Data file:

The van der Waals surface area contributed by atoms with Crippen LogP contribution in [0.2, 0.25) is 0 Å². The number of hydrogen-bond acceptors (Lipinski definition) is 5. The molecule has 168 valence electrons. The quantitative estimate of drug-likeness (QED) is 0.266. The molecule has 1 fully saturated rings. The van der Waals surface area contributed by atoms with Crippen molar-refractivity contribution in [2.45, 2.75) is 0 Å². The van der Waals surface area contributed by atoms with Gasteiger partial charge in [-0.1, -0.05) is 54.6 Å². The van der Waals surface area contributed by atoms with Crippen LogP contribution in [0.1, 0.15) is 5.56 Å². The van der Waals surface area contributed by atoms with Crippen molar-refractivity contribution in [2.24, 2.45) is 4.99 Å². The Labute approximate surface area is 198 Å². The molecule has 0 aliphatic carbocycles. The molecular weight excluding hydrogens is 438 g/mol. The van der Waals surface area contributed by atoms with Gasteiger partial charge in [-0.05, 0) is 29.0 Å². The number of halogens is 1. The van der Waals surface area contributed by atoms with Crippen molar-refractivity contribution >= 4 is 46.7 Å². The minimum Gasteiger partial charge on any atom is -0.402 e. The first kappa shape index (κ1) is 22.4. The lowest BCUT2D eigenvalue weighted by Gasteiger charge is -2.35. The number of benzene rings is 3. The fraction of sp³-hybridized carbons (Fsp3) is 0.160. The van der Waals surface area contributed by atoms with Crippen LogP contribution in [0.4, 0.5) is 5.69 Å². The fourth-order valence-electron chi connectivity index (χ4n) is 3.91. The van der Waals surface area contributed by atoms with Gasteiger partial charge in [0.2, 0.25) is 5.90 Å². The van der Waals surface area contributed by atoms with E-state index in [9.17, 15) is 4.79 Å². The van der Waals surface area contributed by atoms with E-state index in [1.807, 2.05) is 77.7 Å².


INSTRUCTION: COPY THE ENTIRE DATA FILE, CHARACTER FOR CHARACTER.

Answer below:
The van der Waals surface area contributed by atoms with Crippen LogP contribution in [0.2, 0.25) is 0 Å². The number of hydrogen-bond acceptors (Lipinski definition) is 5. The molecule has 168 valence electrons. The quantitative estimate of drug-likeness (QED) is 0.266. The molecule has 1 fully saturated rings. The van der Waals surface area contributed by atoms with Crippen molar-refractivity contribution in [2.45, 2.75) is 0 Å². The van der Waals surface area contributed by atoms with Gasteiger partial charge in [-0.1, -0.05) is 54.6 Å². The van der Waals surface area contributed by atoms with Crippen LogP contribution in [0.1, 0.15) is 5.56 Å². The van der Waals surface area contributed by atoms with Crippen molar-refractivity contribution in [2.24, 2.45) is 4.99 Å². The Labute approximate surface area is 198 Å². The molecule has 0 aliphatic carbocycles. The molecular weight excluding hydrogens is 438 g/mol. The van der Waals surface area contributed by atoms with Gasteiger partial charge in [-0.05, 0) is 29.0 Å². The number of halogens is 1. The van der Waals surface area contributed by atoms with Crippen molar-refractivity contribution >= 4 is 46.7 Å². The minimum Gasteiger partial charge on any atom is -0.402 e. The first kappa shape index (κ1) is 22.4. The lowest BCUT2D eigenvalue weighted by Gasteiger charge is -2.35. The number of benzene rings is 3. The fraction of sp³-hybridized carbons (Fsp3) is 0.160. The van der Waals surface area contributed by atoms with Crippen LogP contribution in [0.4, 0.5) is 5.69 Å². The fourth-order valence-electron chi connectivity index (χ4n) is 3.91. The van der Waals surface area contributed by atoms with Gasteiger partial charge in [0.2, 0.25) is 5.90 Å². The van der Waals surface area contributed by atoms with E-state index in [9.17, 15) is 4.79 Å². The van der Waals surface area contributed by atoms with E-state index in [1.807, 2.05) is 77.7 Å².